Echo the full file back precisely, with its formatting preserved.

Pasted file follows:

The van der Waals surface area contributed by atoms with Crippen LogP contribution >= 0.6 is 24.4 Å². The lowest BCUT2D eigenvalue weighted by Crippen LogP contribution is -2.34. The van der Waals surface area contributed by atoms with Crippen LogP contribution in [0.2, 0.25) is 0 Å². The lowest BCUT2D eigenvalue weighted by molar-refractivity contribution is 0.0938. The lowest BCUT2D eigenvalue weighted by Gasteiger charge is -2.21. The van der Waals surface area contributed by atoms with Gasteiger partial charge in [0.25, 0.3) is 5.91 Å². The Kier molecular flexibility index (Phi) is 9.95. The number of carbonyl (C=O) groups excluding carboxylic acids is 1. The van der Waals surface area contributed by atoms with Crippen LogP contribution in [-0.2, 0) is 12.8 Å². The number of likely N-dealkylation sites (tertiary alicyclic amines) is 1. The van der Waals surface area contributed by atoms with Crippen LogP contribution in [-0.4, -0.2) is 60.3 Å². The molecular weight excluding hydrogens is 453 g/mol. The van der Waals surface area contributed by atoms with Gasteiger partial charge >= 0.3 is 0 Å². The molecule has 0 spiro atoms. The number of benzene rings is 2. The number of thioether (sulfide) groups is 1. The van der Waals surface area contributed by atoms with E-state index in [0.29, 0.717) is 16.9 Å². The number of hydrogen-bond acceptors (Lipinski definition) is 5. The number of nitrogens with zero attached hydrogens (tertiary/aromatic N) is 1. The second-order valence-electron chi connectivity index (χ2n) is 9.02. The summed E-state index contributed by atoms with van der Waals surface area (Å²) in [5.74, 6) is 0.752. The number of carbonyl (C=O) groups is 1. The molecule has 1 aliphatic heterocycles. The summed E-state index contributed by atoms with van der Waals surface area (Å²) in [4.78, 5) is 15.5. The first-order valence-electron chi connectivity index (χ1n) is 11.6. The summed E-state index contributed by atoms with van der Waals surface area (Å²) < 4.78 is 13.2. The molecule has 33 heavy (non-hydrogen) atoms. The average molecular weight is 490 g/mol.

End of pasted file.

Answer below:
The van der Waals surface area contributed by atoms with Crippen LogP contribution >= 0.6 is 24.4 Å². The lowest BCUT2D eigenvalue weighted by Crippen LogP contribution is -2.34. The van der Waals surface area contributed by atoms with Crippen LogP contribution in [0.2, 0.25) is 0 Å². The lowest BCUT2D eigenvalue weighted by molar-refractivity contribution is 0.0938. The lowest BCUT2D eigenvalue weighted by Gasteiger charge is -2.21. The van der Waals surface area contributed by atoms with Gasteiger partial charge in [0.25, 0.3) is 5.91 Å². The Kier molecular flexibility index (Phi) is 9.95. The number of carbonyl (C=O) groups excluding carboxylic acids is 1. The van der Waals surface area contributed by atoms with Crippen LogP contribution in [-0.2, 0) is 12.8 Å². The number of likely N-dealkylation sites (tertiary alicyclic amines) is 1. The van der Waals surface area contributed by atoms with Crippen LogP contribution in [-0.4, -0.2) is 60.3 Å². The molecular weight excluding hydrogens is 453 g/mol. The van der Waals surface area contributed by atoms with Gasteiger partial charge >= 0.3 is 0 Å². The molecule has 0 spiro atoms. The number of benzene rings is 2. The number of thioether (sulfide) groups is 1. The van der Waals surface area contributed by atoms with E-state index in [0.29, 0.717) is 16.9 Å². The number of hydrogen-bond acceptors (Lipinski definition) is 5. The number of nitrogens with zero attached hydrogens (tertiary/aromatic N) is 1. The second-order valence-electron chi connectivity index (χ2n) is 9.02. The summed E-state index contributed by atoms with van der Waals surface area (Å²) in [5.74, 6) is 0.752. The number of carbonyl (C=O) groups is 1. The molecule has 1 aliphatic heterocycles. The summed E-state index contributed by atoms with van der Waals surface area (Å²) in [4.78, 5) is 15.5. The first-order valence-electron chi connectivity index (χ1n) is 11.6. The summed E-state index contributed by atoms with van der Waals surface area (Å²) < 4.78 is 13.2. The molecule has 33 heavy (non-hydrogen) atoms. The average molecular weight is 490 g/mol.